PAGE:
Human Rights Due Diligence Practices for Adequate and Effective Consultation with Indigenous Peoples

By Thomas Andrew O’Keefe

Published as Chapter 11 in A Guide to Human Rights Due Diligence for Lawyers (Chicago: American Bar Association, 2023)

[Book] Human Rights Due Diligence for Lawyers

I. Introduction

The United Nations estimates that there are some 370 million Indigenous persons living around the world in over 90 countries. Due to widespread marginalization and discrimination, Indigenous peoples often find themselves mired in poverty and, therefore, especially vulnerable to the negative impacts of business activities. While Indigenous peoples may represent only about five percent of the world’s population, estimates indicate that over half of the world’s remaining mineral resources may be located in their territories. Consequently, there is considerable risk that government licenses or concessions for development and investment activities will detrimentally impact Indigenous peoples’ relationship to their lands, and cause environmental degradation, and pollution.

This chapter examines the legal obligation of prior consultation arising under the International Labour Organization Convention 169 on Indigenous and Tribal Peoples (ILO) 169) as well as the principle of free, prior, and informed consent contained in the UN Declaration on the Rights of Indigenous Peoples (UNDRIP). The chapter then explores how both ILO 169 and the UNDRIP have influenced the development of a series of guidelines and standards for businesses whose activities may detrimentally impact Indigenous peoples. The chapter also discusses how these guidelines and standards can be used to fashion a business enterprise’s internal human rights due diligence policies and practices to ensure it supports, respects, and promotes the human rights of Indigenous peoples, including adequate and effective consultation.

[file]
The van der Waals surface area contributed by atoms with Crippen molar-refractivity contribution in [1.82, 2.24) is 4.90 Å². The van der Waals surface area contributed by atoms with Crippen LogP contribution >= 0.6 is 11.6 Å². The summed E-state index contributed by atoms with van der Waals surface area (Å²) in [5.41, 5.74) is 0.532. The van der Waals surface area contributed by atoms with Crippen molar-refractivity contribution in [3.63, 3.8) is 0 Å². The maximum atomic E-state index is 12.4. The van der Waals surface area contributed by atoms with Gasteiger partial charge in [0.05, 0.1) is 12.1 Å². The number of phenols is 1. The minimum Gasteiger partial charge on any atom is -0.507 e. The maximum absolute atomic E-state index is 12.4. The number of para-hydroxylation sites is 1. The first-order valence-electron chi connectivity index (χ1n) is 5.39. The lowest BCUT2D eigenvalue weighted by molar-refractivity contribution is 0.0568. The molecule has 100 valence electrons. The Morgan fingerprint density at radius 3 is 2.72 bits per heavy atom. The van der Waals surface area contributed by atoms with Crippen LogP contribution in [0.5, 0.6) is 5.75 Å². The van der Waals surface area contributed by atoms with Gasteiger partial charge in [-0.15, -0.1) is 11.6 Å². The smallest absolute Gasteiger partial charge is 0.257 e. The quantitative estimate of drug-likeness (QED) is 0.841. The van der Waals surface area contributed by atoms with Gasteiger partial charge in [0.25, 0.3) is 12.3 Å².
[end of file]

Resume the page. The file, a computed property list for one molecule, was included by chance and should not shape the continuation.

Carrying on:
This chapter’s geographical focal point is the Western Hemisphere since this is the area of the world with the largest concentration of Indigenous peoples, in some cases making up close to, if not the majority, of a country’s population, and the greatest number of States that have ratified international legal instruments requiring prior consultation with Indigenous peoples. In addition, the inter-American human rights system has the most extensive substantive jurisprudence on consultation and consent. Hence, the Americas offer a plethora of examples that provide practical guidance for countries in other regions of the world on what constitutes adequate and effective consultation, not to mention decades of cumulative errors to avoid.

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